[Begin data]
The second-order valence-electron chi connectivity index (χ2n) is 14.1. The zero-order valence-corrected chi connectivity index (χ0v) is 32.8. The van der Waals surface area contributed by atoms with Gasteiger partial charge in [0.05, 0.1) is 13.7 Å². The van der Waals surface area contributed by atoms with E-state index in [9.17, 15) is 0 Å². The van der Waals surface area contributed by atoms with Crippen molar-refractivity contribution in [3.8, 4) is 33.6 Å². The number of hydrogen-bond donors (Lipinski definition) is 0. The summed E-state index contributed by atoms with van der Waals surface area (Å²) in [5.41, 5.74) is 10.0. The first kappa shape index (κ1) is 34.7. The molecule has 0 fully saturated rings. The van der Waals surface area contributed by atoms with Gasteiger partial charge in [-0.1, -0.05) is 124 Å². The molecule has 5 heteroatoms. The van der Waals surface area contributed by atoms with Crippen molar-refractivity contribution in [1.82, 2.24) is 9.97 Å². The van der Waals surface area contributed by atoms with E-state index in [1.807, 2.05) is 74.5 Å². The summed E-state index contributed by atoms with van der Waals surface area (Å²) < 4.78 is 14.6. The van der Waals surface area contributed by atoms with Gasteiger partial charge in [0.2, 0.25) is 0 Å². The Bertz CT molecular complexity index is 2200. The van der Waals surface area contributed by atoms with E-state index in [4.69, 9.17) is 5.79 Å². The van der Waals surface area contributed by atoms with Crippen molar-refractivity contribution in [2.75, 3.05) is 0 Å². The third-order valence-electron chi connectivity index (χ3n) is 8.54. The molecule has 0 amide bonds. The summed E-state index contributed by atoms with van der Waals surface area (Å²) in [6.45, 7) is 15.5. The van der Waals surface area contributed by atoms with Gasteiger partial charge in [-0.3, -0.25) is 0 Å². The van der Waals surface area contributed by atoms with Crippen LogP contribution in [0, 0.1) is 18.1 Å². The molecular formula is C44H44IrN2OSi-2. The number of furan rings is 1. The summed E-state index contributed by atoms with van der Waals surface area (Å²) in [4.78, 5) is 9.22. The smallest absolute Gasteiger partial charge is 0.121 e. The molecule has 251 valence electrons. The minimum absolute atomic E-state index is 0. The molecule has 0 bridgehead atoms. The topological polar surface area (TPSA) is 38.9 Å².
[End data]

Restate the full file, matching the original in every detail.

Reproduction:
The second-order valence-electron chi connectivity index (χ2n) is 14.1. The zero-order valence-corrected chi connectivity index (χ0v) is 32.8. The van der Waals surface area contributed by atoms with Gasteiger partial charge in [0.05, 0.1) is 13.7 Å². The van der Waals surface area contributed by atoms with E-state index in [9.17, 15) is 0 Å². The van der Waals surface area contributed by atoms with Crippen molar-refractivity contribution in [3.8, 4) is 33.6 Å². The number of hydrogen-bond donors (Lipinski definition) is 0. The summed E-state index contributed by atoms with van der Waals surface area (Å²) in [5.41, 5.74) is 10.0. The first kappa shape index (κ1) is 34.7. The molecule has 0 fully saturated rings. The van der Waals surface area contributed by atoms with Gasteiger partial charge in [-0.1, -0.05) is 124 Å². The molecule has 5 heteroatoms. The van der Waals surface area contributed by atoms with Crippen molar-refractivity contribution in [1.82, 2.24) is 9.97 Å². The van der Waals surface area contributed by atoms with E-state index in [1.807, 2.05) is 74.5 Å². The summed E-state index contributed by atoms with van der Waals surface area (Å²) < 4.78 is 14.6. The van der Waals surface area contributed by atoms with Gasteiger partial charge in [0.2, 0.25) is 0 Å². The Bertz CT molecular complexity index is 2200. The van der Waals surface area contributed by atoms with E-state index in [4.69, 9.17) is 5.79 Å². The van der Waals surface area contributed by atoms with Crippen molar-refractivity contribution in [2.75, 3.05) is 0 Å². The third-order valence-electron chi connectivity index (χ3n) is 8.54. The molecule has 0 amide bonds. The summed E-state index contributed by atoms with van der Waals surface area (Å²) in [6.45, 7) is 15.5. The van der Waals surface area contributed by atoms with Gasteiger partial charge in [-0.3, -0.25) is 0 Å². The van der Waals surface area contributed by atoms with Crippen LogP contribution in [0, 0.1) is 18.1 Å². The molecular formula is C44H44IrN2OSi-2. The number of furan rings is 1. The summed E-state index contributed by atoms with van der Waals surface area (Å²) in [4.78, 5) is 9.22. The smallest absolute Gasteiger partial charge is 0.121 e. The molecule has 251 valence electrons. The minimum absolute atomic E-state index is 0. The molecule has 0 bridgehead atoms. The topological polar surface area (TPSA) is 38.9 Å².